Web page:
Let's assume we have close prices of one stock of period one year. As far as I understand historical volatility is standard deviation of log return, however I do not understand what this actually mean.

Let's assume last traded price was $120 and HV is 0.29.

What does this really mean? That we can assume next price will be within the range of 29,58 (which is 29 percent of 120) above or bellow $120?


No. Volatility by itself is a meaningless number.

Volatility becomes relevant when used in a context, such as when comparing between assets, or to identify how much the stability of a financial instrument has changed over time. In these two examples, dividing volatility by the mean rate of return gives a more useful, dimensionless number known as coefficient of variation.

Historical volatility may also serve as input parameter for simulation of an asset price, provided that the analyst already has in mind a probabilistic model. The example you outline is akin to estimating a confidence interval. Your example reflects an assumption that the asset's behavior is modeled with a probability density function which is symmetrical with respect to the latest price.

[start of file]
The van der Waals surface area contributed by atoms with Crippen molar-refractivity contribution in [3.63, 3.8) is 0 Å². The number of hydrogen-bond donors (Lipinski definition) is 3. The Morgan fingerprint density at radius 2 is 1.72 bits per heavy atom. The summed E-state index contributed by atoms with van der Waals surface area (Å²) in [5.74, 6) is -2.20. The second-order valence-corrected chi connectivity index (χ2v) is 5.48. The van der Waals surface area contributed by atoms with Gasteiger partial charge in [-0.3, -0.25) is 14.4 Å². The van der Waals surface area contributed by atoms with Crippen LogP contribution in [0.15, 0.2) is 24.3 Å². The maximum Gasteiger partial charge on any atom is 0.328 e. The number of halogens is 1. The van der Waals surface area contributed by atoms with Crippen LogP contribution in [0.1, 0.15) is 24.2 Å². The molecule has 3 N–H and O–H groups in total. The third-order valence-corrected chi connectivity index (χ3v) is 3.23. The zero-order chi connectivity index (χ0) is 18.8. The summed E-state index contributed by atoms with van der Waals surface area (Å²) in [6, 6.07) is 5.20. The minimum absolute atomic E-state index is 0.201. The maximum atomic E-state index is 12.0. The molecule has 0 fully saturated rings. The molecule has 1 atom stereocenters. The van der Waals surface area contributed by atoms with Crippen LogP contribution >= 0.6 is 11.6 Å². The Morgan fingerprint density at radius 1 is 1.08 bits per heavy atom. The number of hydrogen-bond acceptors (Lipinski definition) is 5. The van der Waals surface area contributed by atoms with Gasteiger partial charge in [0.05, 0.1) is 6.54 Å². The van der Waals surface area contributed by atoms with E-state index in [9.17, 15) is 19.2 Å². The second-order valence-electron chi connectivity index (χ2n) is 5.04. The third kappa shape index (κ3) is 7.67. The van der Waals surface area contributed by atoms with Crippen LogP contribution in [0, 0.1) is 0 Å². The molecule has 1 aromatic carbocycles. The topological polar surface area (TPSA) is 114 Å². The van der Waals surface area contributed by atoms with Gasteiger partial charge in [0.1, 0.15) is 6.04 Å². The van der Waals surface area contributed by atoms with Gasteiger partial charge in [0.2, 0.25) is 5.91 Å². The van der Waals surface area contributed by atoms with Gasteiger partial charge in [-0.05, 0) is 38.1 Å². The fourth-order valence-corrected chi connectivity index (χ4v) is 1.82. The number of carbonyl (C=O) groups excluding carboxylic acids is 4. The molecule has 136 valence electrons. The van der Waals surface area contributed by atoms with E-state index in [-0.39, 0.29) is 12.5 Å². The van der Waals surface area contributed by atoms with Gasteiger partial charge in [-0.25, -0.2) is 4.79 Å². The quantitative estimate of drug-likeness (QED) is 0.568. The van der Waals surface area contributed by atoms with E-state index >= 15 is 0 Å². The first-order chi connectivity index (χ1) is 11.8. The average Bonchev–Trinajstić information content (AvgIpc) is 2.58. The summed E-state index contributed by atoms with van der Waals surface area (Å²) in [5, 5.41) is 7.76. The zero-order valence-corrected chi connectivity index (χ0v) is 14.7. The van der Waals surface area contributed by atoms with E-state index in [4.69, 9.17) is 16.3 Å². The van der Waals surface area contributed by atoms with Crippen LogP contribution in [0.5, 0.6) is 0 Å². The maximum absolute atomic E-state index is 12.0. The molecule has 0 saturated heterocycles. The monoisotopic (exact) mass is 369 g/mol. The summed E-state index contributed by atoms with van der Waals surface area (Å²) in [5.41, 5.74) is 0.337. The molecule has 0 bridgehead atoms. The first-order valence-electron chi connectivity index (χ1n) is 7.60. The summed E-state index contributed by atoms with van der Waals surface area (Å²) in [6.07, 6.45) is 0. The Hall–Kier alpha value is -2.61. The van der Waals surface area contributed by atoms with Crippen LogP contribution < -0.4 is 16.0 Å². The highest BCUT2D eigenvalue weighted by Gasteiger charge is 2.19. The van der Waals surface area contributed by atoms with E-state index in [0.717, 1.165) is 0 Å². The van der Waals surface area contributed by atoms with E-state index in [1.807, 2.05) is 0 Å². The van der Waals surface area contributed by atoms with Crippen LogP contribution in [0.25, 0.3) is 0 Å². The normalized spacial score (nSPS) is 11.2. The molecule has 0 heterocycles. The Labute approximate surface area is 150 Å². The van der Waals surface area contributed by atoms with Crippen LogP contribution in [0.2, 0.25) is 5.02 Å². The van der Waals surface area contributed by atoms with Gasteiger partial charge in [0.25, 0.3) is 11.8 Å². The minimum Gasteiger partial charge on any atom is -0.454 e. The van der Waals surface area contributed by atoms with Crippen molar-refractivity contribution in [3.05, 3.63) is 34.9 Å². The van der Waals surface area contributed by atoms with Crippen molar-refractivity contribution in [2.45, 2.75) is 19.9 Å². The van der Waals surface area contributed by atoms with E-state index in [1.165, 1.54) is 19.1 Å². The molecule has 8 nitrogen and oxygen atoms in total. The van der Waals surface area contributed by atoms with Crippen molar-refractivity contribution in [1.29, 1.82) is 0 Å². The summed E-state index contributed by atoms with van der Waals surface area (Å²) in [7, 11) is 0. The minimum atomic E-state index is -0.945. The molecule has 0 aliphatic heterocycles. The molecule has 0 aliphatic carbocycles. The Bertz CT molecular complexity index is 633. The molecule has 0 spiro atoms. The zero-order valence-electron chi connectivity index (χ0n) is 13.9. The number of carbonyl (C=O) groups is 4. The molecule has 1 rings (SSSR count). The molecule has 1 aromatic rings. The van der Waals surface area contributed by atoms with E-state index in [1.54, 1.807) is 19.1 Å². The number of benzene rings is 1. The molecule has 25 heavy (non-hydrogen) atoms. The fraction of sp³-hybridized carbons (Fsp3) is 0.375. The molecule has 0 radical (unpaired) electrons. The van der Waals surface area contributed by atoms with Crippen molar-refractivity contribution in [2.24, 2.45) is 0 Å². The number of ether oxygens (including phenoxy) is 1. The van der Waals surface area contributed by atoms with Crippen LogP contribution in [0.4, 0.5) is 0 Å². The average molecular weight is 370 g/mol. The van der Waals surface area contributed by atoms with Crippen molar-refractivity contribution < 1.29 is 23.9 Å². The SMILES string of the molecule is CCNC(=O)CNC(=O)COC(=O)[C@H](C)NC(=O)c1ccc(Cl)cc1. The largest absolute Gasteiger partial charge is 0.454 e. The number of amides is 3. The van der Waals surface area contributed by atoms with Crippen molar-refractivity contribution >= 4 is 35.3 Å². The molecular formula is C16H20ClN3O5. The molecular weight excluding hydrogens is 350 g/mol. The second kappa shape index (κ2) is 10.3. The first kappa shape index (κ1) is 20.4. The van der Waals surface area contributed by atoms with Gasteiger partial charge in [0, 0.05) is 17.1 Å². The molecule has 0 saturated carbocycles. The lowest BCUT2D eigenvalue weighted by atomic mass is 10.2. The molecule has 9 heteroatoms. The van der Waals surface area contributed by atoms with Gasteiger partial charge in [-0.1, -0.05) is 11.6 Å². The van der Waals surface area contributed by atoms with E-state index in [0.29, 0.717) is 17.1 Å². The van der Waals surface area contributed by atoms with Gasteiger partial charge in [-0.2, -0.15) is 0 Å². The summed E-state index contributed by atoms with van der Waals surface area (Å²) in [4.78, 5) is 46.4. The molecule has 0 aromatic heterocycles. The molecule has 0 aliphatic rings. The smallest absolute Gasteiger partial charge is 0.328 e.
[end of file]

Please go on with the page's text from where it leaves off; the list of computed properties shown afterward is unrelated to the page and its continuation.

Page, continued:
There are other uses of historical volatility, but the ones above are among the most typical applications of that concept.

  • $\begingroup$ Inaki's explanation is fine but it should be noted that you can use historical voatility as an estimate of the true volatility ( if you think it's a reasonable estimate ). but, if it's the volatility of the log return of some stock X, then any kind of analysis, using it as an estimate has to be done in accordance with the fact that it's an estimate of the volatility of the log return rather than the price. so just a heads up that your range calculation uses it on the price which is incorrect. $\endgroup$
    – mark leeds
    Jun 13 '18 at 8:54

Your Answer

By clicking “Post Your Answer”, you agree to our terms of service, privacy policy and cookie policy

Not the answer you're looking for? Browse other questions tagged or ask your own question.